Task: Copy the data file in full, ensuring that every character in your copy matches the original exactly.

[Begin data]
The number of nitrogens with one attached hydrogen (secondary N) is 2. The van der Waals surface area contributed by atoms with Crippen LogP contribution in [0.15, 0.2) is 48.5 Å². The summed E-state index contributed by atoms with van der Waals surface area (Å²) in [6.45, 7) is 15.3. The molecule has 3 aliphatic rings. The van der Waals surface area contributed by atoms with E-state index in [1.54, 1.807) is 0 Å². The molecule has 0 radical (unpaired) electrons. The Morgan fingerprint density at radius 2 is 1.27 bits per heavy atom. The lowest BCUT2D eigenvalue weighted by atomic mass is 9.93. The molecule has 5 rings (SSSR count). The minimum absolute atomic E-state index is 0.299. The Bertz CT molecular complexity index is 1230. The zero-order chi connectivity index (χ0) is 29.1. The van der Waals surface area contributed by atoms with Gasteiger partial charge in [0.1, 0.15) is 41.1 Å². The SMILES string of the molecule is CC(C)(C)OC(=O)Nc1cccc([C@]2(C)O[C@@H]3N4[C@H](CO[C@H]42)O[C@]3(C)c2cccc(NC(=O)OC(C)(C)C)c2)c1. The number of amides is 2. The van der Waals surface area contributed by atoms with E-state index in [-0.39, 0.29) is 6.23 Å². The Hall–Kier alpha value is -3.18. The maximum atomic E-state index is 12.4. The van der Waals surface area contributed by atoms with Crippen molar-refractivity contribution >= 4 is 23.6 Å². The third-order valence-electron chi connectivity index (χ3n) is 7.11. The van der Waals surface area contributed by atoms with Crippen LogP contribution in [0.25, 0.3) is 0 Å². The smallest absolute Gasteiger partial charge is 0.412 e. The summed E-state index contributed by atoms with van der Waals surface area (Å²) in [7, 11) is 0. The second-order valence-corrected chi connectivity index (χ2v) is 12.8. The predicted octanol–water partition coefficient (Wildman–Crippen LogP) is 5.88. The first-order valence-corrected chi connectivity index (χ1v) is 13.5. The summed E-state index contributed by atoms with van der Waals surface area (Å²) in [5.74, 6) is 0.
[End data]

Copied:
The number of nitrogens with one attached hydrogen (secondary N) is 2. The van der Waals surface area contributed by atoms with Crippen LogP contribution in [0.15, 0.2) is 48.5 Å². The summed E-state index contributed by atoms with van der Waals surface area (Å²) in [6.45, 7) is 15.3. The molecule has 3 aliphatic rings. The van der Waals surface area contributed by atoms with E-state index in [1.54, 1.807) is 0 Å². The molecule has 0 radical (unpaired) electrons. The Morgan fingerprint density at radius 2 is 1.27 bits per heavy atom. The lowest BCUT2D eigenvalue weighted by atomic mass is 9.93. The molecule has 5 rings (SSSR count). The minimum absolute atomic E-state index is 0.299. The Bertz CT molecular complexity index is 1230. The zero-order chi connectivity index (χ0) is 29.1. The van der Waals surface area contributed by atoms with Gasteiger partial charge in [0.1, 0.15) is 41.1 Å². The SMILES string of the molecule is CC(C)(C)OC(=O)Nc1cccc([C@]2(C)O[C@@H]3N4[C@H](CO[C@H]42)O[C@]3(C)c2cccc(NC(=O)OC(C)(C)C)c2)c1. The number of amides is 2. The van der Waals surface area contributed by atoms with E-state index in [-0.39, 0.29) is 6.23 Å². The Hall–Kier alpha value is -3.18. The maximum atomic E-state index is 12.4. The van der Waals surface area contributed by atoms with Crippen molar-refractivity contribution >= 4 is 23.6 Å². The third-order valence-electron chi connectivity index (χ3n) is 7.11. The van der Waals surface area contributed by atoms with Crippen LogP contribution in [0.25, 0.3) is 0 Å². The smallest absolute Gasteiger partial charge is 0.412 e. The summed E-state index contributed by atoms with van der Waals surface area (Å²) in [7, 11) is 0. The second-order valence-corrected chi connectivity index (χ2v) is 12.8. The predicted octanol–water partition coefficient (Wildman–Crippen LogP) is 5.88. The first-order valence-corrected chi connectivity index (χ1v) is 13.5. The summed E-state index contributed by atoms with van der Waals surface area (Å²) in [5.74, 6) is 0.